The interim administrator at the Montana State Hospital has been put on administrative leave, a new development in the yearslong struggle to stabilize the beleaguered adult psychiatric facility.
Staff members at the hospital in Warm Springs were informed by Chief Healthcare Facilities Officer William Evo on Monday that Carter Anderson had been placed on leave, according to a state employee who was present for the announcement and asked to remain anonymous to avoid professional repercussions.
Evo did not explain the reason for the decision, according to that witness, but did share that Anderson will be replaced as administrator by David Culberson, formerly a hospital executive in California.
Bernadette Franks-Ongoy, the director of Disability Rights Montana, a watchdog group for the state hospital, confirmed to Montana Free Press Tuesday that Anderson “is no longer at [Montana State Hospital].”
Anderson declined to comment on his employment status when reached by phone Tuesday morning.
The state employee and Disability Rights Montana said the hospital’s Chief Operating Officer Christopher St. Jean had also been placed on administrative leave before Carter’s change of status.
A spokesperson for the state Department of Public Health and Human Services, which oversees state hospital operations, declined Tuesday to address questions about the staffing changes, but confirmed Culberson’s new role at the facility.
“Effective Monday, March 20, David Culberson is the new interim administrator of Montana State Hospital (MSH). David joins MSH with more than 30 years of experience in hospital administration and turnarounds, including at publicly owned and operated facilities,” DPHHS spokesperson Jon Ebelt said in a Tuesday email. “We look forward to benefiting from David’s leadership and expertise in inpatient behavioral health facility management as MSH continues its substantial reform journey after more than a decade of neglect.”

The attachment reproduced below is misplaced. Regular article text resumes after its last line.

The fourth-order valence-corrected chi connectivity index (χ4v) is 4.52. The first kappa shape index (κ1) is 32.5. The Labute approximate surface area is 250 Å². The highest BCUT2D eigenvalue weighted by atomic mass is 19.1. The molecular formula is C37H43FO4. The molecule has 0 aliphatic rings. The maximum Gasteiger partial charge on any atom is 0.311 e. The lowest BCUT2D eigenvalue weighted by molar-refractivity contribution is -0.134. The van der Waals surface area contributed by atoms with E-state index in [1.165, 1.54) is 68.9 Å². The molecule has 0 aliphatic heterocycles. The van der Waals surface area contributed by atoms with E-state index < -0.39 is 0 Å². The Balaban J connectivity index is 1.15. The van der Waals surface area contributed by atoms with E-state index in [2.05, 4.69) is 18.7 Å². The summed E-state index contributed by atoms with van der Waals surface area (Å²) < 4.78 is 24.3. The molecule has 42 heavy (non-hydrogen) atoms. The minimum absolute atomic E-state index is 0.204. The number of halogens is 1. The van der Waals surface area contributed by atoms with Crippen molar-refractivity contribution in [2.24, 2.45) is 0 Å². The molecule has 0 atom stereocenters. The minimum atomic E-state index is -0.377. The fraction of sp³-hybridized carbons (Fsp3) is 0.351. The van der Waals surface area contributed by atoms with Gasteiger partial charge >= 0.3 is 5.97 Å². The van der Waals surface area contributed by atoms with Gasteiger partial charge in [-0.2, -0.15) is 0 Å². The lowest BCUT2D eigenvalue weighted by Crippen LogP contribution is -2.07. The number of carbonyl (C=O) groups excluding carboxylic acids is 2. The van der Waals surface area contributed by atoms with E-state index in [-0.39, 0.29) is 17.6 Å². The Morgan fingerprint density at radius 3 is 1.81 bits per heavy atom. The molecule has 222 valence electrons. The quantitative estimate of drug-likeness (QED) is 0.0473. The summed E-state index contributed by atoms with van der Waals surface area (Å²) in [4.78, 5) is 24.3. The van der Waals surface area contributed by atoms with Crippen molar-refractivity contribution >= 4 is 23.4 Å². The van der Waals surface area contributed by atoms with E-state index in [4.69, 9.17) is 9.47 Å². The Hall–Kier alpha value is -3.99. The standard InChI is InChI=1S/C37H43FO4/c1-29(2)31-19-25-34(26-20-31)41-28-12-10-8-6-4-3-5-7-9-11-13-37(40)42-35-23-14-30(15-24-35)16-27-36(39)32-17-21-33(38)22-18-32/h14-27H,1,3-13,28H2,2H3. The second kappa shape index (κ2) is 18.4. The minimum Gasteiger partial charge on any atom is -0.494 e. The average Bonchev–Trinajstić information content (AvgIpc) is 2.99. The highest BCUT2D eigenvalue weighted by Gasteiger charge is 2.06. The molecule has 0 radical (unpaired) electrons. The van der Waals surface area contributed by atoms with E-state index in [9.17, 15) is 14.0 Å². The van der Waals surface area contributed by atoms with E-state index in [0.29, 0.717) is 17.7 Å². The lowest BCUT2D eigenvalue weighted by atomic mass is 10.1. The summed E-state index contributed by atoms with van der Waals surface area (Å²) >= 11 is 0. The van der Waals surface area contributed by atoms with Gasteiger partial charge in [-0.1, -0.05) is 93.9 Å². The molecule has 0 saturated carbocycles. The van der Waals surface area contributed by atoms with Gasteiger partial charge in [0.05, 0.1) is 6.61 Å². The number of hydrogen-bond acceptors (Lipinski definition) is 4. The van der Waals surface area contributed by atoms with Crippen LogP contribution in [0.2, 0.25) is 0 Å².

Anderson took the helm at the state hospital in April 2022 after the facility’s former administrator, Kyle Fouts, was transferred to the state’s Intensive Behavior Center in Boulder. Fouts had been the subject of staff criticism and blamed for high levels of turnover at the state hospital. The federal Centers for Medicaid and Medicare removed the hospital’s accreditation during Fouts’ tenure after investigating patient falls, deaths and insufficient disease control measures.
Hospital employees had praised Anderson’s leadership in the months following his appointment, describing the transition as a “huge energy shift.” Vicky Byrd, CEO of the Montana Nurses Association, one of the unions representing hospital employees, responded on Tuesday to Anderson’s administrative leave by reiterating the importance of steady leadership.
Health officials pitch millions in funding priorities for Warm Springs, other state facilities
Lawmakers on a key budget committee heard requests Thursday from health department officials and consultants that they say will help stabilize the struggling Montana State Hospital and other public facilities that care for veterans, seniors and people with intellectual disabilities and substance-use disorders.
“At MSH, there is an ongoing need for stability (recruiting/retainment) in the nursing workforce and solid leadership to foster collaboration in addressing safe, high quality healthcare for one of our most vulnerable populations,” Byrd said in a written statement.
While the Gianforte administration has committed to systemic improvements to the publicly run facility in hopes of regaining federal accreditation, problems persist with high staff vacancy levels, reliance on contract employees, and overspending.
State hospital reforms and financing have also been a recurring topic of debate during the ongoing legislative session.
This is a developing story and will be updated.
This story was updated March 21, 2023, to include post-publication comment from the state Department of Public Health and Human Services.
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